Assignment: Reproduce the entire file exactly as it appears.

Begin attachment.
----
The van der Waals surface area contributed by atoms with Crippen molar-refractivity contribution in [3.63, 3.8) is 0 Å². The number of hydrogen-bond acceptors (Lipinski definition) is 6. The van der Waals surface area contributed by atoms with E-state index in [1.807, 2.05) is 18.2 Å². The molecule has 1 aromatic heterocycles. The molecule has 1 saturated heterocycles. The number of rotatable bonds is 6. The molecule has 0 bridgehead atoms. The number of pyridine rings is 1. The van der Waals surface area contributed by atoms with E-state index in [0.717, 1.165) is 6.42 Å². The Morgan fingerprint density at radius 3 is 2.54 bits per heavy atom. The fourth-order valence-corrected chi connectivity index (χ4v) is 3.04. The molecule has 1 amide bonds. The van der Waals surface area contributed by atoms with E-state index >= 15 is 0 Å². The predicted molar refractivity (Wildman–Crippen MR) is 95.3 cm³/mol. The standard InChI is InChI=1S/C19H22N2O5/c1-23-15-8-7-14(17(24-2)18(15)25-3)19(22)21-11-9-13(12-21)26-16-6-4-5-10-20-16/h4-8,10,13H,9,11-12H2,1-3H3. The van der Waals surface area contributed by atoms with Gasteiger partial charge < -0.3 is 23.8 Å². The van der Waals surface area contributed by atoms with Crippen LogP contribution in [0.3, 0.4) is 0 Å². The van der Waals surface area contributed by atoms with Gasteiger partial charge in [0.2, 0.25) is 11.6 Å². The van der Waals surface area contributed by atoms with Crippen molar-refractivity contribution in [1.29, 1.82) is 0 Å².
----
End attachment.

The van der Waals surface area contributed by atoms with Crippen molar-refractivity contribution in [3.63, 3.8) is 0 Å². The number of hydrogen-bond acceptors (Lipinski definition) is 6. The van der Waals surface area contributed by atoms with E-state index in [1.807, 2.05) is 18.2 Å². The molecule has 1 aromatic heterocycles. The molecule has 1 saturated heterocycles. The number of rotatable bonds is 6. The molecule has 0 bridgehead atoms. The number of pyridine rings is 1. The van der Waals surface area contributed by atoms with E-state index in [0.717, 1.165) is 6.42 Å². The Morgan fingerprint density at radius 3 is 2.54 bits per heavy atom. The fourth-order valence-corrected chi connectivity index (χ4v) is 3.04. The molecule has 1 amide bonds. The van der Waals surface area contributed by atoms with E-state index >= 15 is 0 Å². The predicted molar refractivity (Wildman–Crippen MR) is 95.3 cm³/mol. The standard InChI is InChI=1S/C19H22N2O5/c1-23-15-8-7-14(17(24-2)18(15)25-3)19(22)21-11-9-13(12-21)26-16-6-4-5-10-20-16/h4-8,10,13H,9,11-12H2,1-3H3. The van der Waals surface area contributed by atoms with Gasteiger partial charge < -0.3 is 23.8 Å². The van der Waals surface area contributed by atoms with Crippen LogP contribution in [0.3, 0.4) is 0 Å². The van der Waals surface area contributed by atoms with Gasteiger partial charge in [0.2, 0.25) is 11.6 Å². The van der Waals surface area contributed by atoms with Crippen molar-refractivity contribution in [1.29, 1.82) is 0 Å².